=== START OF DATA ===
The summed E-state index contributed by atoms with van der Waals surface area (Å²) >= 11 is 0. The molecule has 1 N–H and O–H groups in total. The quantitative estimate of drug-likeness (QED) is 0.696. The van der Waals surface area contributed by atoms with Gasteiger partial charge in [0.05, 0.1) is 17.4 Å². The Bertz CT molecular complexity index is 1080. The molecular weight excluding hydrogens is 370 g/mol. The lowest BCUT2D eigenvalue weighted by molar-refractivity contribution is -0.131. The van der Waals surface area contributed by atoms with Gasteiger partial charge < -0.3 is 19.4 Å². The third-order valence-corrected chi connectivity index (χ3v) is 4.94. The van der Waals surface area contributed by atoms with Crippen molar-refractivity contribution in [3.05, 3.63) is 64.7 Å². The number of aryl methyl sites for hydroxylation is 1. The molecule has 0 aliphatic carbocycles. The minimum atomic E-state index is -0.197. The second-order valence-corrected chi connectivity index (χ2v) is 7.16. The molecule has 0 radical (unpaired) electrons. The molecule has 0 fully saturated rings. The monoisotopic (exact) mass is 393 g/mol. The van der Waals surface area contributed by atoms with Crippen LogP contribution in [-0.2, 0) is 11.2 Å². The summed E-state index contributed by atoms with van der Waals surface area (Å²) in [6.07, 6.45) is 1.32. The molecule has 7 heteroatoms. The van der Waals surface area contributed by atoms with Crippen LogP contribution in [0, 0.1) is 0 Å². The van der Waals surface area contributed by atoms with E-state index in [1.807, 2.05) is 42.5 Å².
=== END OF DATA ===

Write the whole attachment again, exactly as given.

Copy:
The summed E-state index contributed by atoms with van der Waals surface area (Å²) >= 11 is 0. The molecule has 1 N–H and O–H groups in total. The quantitative estimate of drug-likeness (QED) is 0.696. The van der Waals surface area contributed by atoms with Gasteiger partial charge in [0.05, 0.1) is 17.4 Å². The Bertz CT molecular complexity index is 1080. The molecular weight excluding hydrogens is 370 g/mol. The lowest BCUT2D eigenvalue weighted by molar-refractivity contribution is -0.131. The van der Waals surface area contributed by atoms with Gasteiger partial charge < -0.3 is 19.4 Å². The third-order valence-corrected chi connectivity index (χ3v) is 4.94. The van der Waals surface area contributed by atoms with Crippen molar-refractivity contribution in [3.05, 3.63) is 64.7 Å². The number of aryl methyl sites for hydroxylation is 1. The molecule has 0 aliphatic carbocycles. The minimum atomic E-state index is -0.197. The second-order valence-corrected chi connectivity index (χ2v) is 7.16. The molecule has 0 radical (unpaired) electrons. The molecule has 0 fully saturated rings. The monoisotopic (exact) mass is 393 g/mol. The van der Waals surface area contributed by atoms with Crippen LogP contribution in [-0.2, 0) is 11.2 Å². The summed E-state index contributed by atoms with van der Waals surface area (Å²) in [6.07, 6.45) is 1.32. The molecule has 7 heteroatoms. The van der Waals surface area contributed by atoms with Crippen LogP contribution in [0, 0.1) is 0 Å². The van der Waals surface area contributed by atoms with E-state index in [1.807, 2.05) is 42.5 Å².